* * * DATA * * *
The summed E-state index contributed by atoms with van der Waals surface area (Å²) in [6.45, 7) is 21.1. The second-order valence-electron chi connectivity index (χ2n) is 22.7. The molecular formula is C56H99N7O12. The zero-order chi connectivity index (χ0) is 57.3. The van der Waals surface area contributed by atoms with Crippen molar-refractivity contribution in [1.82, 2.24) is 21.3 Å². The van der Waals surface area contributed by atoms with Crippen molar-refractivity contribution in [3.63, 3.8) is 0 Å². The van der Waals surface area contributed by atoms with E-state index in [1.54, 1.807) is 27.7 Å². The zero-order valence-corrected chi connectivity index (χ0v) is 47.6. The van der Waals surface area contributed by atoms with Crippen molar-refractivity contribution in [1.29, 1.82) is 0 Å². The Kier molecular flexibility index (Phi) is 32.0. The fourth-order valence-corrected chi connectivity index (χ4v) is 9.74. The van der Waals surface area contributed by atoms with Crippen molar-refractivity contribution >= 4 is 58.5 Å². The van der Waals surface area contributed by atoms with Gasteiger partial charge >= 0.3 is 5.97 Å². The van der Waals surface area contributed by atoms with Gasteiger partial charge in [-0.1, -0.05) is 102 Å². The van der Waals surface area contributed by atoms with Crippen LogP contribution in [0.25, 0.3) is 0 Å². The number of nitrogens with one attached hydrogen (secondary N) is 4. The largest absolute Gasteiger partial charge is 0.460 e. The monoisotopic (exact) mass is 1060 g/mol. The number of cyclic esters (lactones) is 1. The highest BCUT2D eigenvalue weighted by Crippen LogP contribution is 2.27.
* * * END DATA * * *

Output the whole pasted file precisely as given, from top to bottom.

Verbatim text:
The summed E-state index contributed by atoms with van der Waals surface area (Å²) in [6.45, 7) is 21.1. The second-order valence-electron chi connectivity index (χ2n) is 22.7. The molecular formula is C56H99N7O12. The zero-order chi connectivity index (χ0) is 57.3. The van der Waals surface area contributed by atoms with Crippen molar-refractivity contribution in [1.82, 2.24) is 21.3 Å². The van der Waals surface area contributed by atoms with Crippen molar-refractivity contribution in [3.63, 3.8) is 0 Å². The van der Waals surface area contributed by atoms with E-state index in [1.54, 1.807) is 27.7 Å². The zero-order valence-corrected chi connectivity index (χ0v) is 47.6. The van der Waals surface area contributed by atoms with Crippen molar-refractivity contribution in [1.29, 1.82) is 0 Å². The Kier molecular flexibility index (Phi) is 32.0. The fourth-order valence-corrected chi connectivity index (χ4v) is 9.74. The van der Waals surface area contributed by atoms with Crippen molar-refractivity contribution >= 4 is 58.5 Å². The van der Waals surface area contributed by atoms with Gasteiger partial charge >= 0.3 is 5.97 Å². The van der Waals surface area contributed by atoms with Gasteiger partial charge in [-0.1, -0.05) is 102 Å². The van der Waals surface area contributed by atoms with Crippen LogP contribution in [0.25, 0.3) is 0 Å². The number of nitrogens with one attached hydrogen (secondary N) is 4. The largest absolute Gasteiger partial charge is 0.460 e. The monoisotopic (exact) mass is 1060 g/mol. The number of cyclic esters (lactones) is 1. The highest BCUT2D eigenvalue weighted by Crippen LogP contribution is 2.27.